What to Eat the Night Before a Long Run

What to Eat the Night Before a Long Run

When discussing possible recipes for our recipe challenge this week, Meredith and I wanted to find a recipe that could work as a pre long run dinner. However, we quickly realized the challenge of this endeavor.

Neither of us eat similar foods before a long run or race. While I try to eat less meat overall, my pre long run dinner is never vegetarian.

For health reasons and athletic performance, I do eat meat most nights at dinner – especially the night before a long run. I purposefully plan our meals each week so dinners with legumes (like falafel or lentil curries) or pizzas are saved for nights before a rest day or easy run.

What to Eat the Night Before a Long Run

My typical pre long run dinner consists of either fish or chicken, a salted baked russet potato with Greek yogurt, and roasted vegetables (but not cruciferous – something easy to digest like zucchini, bell peppers, or eggplant). If I have a very long run or a race the next day, I may add a partial serving of brown rice or winter squash.

For a vegetarian perspective on what to eat the night before a long run, be sure to check out Meredith’s post today!

A pre long run dinner is part of your fueling plan for your long run. If you run in the morning, your pre long run dinner is your last full meal before your run. You should be eating a snack before your long runs, but often this snack will just top of the meal you had the night before.

If you’re being intentional about your nutrition and running, your pre long run dinner should aim to meet certain goals. This meal is meant to prepare your body for a long run. Neither heavy meals nor low carbohydrates dinners will optimally prepare your body to run 10, 16, or 22 miles the next day.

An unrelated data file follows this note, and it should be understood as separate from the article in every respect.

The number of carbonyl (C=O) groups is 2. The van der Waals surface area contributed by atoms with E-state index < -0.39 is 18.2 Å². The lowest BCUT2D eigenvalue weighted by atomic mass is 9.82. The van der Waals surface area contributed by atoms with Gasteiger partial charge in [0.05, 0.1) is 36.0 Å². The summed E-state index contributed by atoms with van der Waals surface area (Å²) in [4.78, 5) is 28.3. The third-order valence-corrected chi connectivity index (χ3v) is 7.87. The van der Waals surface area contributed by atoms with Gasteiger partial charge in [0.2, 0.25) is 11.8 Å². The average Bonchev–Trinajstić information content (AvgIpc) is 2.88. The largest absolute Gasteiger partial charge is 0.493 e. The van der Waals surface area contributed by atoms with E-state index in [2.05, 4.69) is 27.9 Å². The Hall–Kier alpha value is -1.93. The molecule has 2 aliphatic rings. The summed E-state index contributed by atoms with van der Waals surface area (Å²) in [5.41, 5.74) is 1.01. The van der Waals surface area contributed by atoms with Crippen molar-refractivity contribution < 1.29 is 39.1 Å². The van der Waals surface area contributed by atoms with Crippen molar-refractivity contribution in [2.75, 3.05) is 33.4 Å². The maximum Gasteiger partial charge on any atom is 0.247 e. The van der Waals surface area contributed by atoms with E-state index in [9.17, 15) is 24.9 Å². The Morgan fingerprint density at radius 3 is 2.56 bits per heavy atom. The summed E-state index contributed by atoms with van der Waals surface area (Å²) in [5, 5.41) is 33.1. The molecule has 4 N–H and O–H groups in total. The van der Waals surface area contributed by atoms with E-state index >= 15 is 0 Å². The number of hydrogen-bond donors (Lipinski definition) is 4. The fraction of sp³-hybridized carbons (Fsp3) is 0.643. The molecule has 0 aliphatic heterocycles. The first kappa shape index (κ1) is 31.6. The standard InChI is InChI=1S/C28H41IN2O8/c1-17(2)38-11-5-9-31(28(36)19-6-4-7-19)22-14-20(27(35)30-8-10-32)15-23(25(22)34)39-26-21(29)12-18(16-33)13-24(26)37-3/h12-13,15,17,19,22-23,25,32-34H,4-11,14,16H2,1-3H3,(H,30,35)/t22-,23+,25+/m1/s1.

What to Eat the Night Before a Long Run

The Goals of a Pre Long Run Dinner:

  • Provide your body with carbohydrates and calories to fuel your next day’s run
  • Be a part of a high quality diet geared towards health and athletic performance
  • Be easy to digest and gentle on the stomach to avoid GI distress
  • Practice what you will eat before the race

While you don’t want to overeat, you also want to make sure you fuel your body with your pre long run dinner. This is not the time to skimp on food or cut carbs – your body needs those for energy!

Guidelines for What to Eat the Night Before a Long Run:

  • Avoid foods that are common culprits of GI distress (see below)
  • Include carbohydrates, protein, and a bit of fat – as you would for any well-balanced meal
  • Opt for complex carbohydrates: potatoes, squash, whole grains
  • Food safety: cook your meats, wash your vegetables, choose cooked over raw vegetables
  • Practice eating the meal you will eat the night before the race.
  • Choose lean sources of protein
  • Don’t overeat 

Notice a common theme here? One of the goals of a pre long run dinner is to avoid foods that can cause GI distress on your long run. Overeating can cause your stomach to feel heavy the next morning, while food poisoning can set you up for an all-around crappy run (pun intended).